As a measure primarily of keeping the international community happy about the government’s sincerity with regard to a political settlement to the conflict, the President in 2006 summoned an All-Party Conference to discuss the forging of a Ã¢Â€Â˜Southern Consensus’ on constitutional reform. The conference appointed a smaller All Party Representative Committee (APRC) to report back to it, under the chairmanship of Minister Tissa Vitharana, a senior leftist politician and member of the President’s ruling coalition. The APRC in turn appointed an Experts Panel to recommend a possible constitutional framework. The Experts Panel comprised senior lawyers and academics representing the Sinhala nationalist and unitarian perspective on the one hand, and others associated with a more pro-devolution and progressive political outlook. The Panel divided along these fundamental perspectives and produced two separate reports to the APRC at the end of 2006. Minister Tissa Vitharana himself is associated with the pro-devolution discourse and he in turn produced a consensus document between the two reports of the experts for discussion by the APRC which was heavily weighted in favour of the devolutionist approach, although falling far short of the asymmetrical federalism that would need to be the basis of a constitutional settlement that can address Tamil secessionism in any meaningful way. His efforts have moreover been undermined by the military programme of the government and accompanying public rhetoric, which has been fundamentally Sinhala-Buddhist nationalist, and begging questions as to its commitment to accept any compromise Vitharana might produce, as well as its sincerity of purpose with regard to addressing the grievances and aspirations of the minorities.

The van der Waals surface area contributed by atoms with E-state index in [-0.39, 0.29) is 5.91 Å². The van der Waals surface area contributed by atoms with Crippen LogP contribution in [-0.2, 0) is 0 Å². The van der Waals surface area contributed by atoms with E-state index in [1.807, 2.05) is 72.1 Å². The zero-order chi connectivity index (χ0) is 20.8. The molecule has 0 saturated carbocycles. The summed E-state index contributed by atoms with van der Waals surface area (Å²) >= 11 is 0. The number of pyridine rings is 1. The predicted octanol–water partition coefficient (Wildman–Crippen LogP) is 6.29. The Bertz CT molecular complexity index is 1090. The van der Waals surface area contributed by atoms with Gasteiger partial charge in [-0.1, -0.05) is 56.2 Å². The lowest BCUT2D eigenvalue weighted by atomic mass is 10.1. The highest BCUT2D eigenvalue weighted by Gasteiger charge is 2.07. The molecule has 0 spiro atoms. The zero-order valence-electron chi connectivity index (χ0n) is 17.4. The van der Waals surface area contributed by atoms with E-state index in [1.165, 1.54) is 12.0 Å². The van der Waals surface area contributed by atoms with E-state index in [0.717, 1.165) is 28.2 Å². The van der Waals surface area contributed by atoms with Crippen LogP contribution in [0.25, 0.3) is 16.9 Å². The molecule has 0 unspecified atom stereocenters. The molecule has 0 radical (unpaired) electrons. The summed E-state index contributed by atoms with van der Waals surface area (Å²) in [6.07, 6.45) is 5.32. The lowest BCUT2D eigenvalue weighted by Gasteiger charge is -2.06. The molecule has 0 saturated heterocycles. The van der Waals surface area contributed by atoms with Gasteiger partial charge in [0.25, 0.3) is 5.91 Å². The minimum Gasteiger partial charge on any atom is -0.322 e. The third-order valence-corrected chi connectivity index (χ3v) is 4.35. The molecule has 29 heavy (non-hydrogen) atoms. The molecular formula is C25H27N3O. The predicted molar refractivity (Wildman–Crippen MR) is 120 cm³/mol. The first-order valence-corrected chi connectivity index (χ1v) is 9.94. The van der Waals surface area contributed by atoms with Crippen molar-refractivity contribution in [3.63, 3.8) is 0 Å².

This was most tellingly registered with the submission of the proposals of the President’s own Sri Lanka Freedom Party (SLFP). These proposals were woefully inadequate as a response to a constitutional accommodation of Tamil and minority concerns. In particular, they regressed even from the provincial level devolution contemplated by the Thirteenth Amendment of 1987 by proposing a limited form of administrative decentralisation to the much smaller unit of the district. In many other respects also, the SLFP proposals were incoherent and incomplete, reflecting a constitutional mindset firmly based on the unitary State and majoritarianism. Whether this was a matter of basic insensitivity to minority concerns arising out of a more immediate concern to keep the ruling coalition of Sinhala nationalists (especially the JVP and the JHU) intact, or an absolute lack of understanding about constitutional experiences elsewhere in dealing with complex power-sharing conflicts, or just a straightforward and even sincere reflection of the President’s own worldview remains to be seen, although it may be that that the proposals are a reflection of a combination of all these factors.
For these reasons, the entire APRC process has been marred from the outset by a basic problem of credibility and legitimacy, and not least because of the memories of how the device of the All-Party Conference been employed before in the 1980s by the J. R. Jayewardene government as a means of stalling progress towards devolution under Indian pressure.